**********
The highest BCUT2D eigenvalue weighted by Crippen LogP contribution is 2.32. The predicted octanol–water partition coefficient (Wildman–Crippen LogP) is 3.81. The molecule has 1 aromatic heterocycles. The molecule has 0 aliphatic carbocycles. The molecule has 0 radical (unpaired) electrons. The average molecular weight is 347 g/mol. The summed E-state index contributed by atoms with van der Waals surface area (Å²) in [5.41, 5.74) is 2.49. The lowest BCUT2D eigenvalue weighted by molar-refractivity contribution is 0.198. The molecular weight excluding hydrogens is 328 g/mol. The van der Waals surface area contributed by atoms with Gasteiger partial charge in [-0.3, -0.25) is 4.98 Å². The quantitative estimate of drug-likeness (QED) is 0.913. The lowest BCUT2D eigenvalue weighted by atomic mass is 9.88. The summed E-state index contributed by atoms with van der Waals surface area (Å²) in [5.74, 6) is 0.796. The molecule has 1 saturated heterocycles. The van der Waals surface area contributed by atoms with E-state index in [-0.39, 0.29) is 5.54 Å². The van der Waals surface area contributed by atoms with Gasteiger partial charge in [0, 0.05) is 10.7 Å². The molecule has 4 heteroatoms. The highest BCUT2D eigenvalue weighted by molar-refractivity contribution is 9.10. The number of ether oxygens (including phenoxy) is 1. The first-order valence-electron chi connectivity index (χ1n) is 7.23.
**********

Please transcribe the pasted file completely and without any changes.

The highest BCUT2D eigenvalue weighted by Crippen LogP contribution is 2.32. The predicted octanol–water partition coefficient (Wildman–Crippen LogP) is 3.81. The molecule has 1 aromatic heterocycles. The molecule has 0 aliphatic carbocycles. The molecule has 0 radical (unpaired) electrons. The average molecular weight is 347 g/mol. The summed E-state index contributed by atoms with van der Waals surface area (Å²) in [5.41, 5.74) is 2.49. The lowest BCUT2D eigenvalue weighted by molar-refractivity contribution is 0.198. The molecular weight excluding hydrogens is 328 g/mol. The van der Waals surface area contributed by atoms with Gasteiger partial charge in [-0.3, -0.25) is 4.98 Å². The quantitative estimate of drug-likeness (QED) is 0.913. The lowest BCUT2D eigenvalue weighted by atomic mass is 9.88. The summed E-state index contributed by atoms with van der Waals surface area (Å²) in [5.74, 6) is 0.796. The molecule has 1 saturated heterocycles. The van der Waals surface area contributed by atoms with E-state index in [-0.39, 0.29) is 5.54 Å². The van der Waals surface area contributed by atoms with Gasteiger partial charge in [0, 0.05) is 10.7 Å². The molecule has 4 heteroatoms. The highest BCUT2D eigenvalue weighted by molar-refractivity contribution is 9.10. The number of ether oxygens (including phenoxy) is 1. The first-order valence-electron chi connectivity index (χ1n) is 7.23.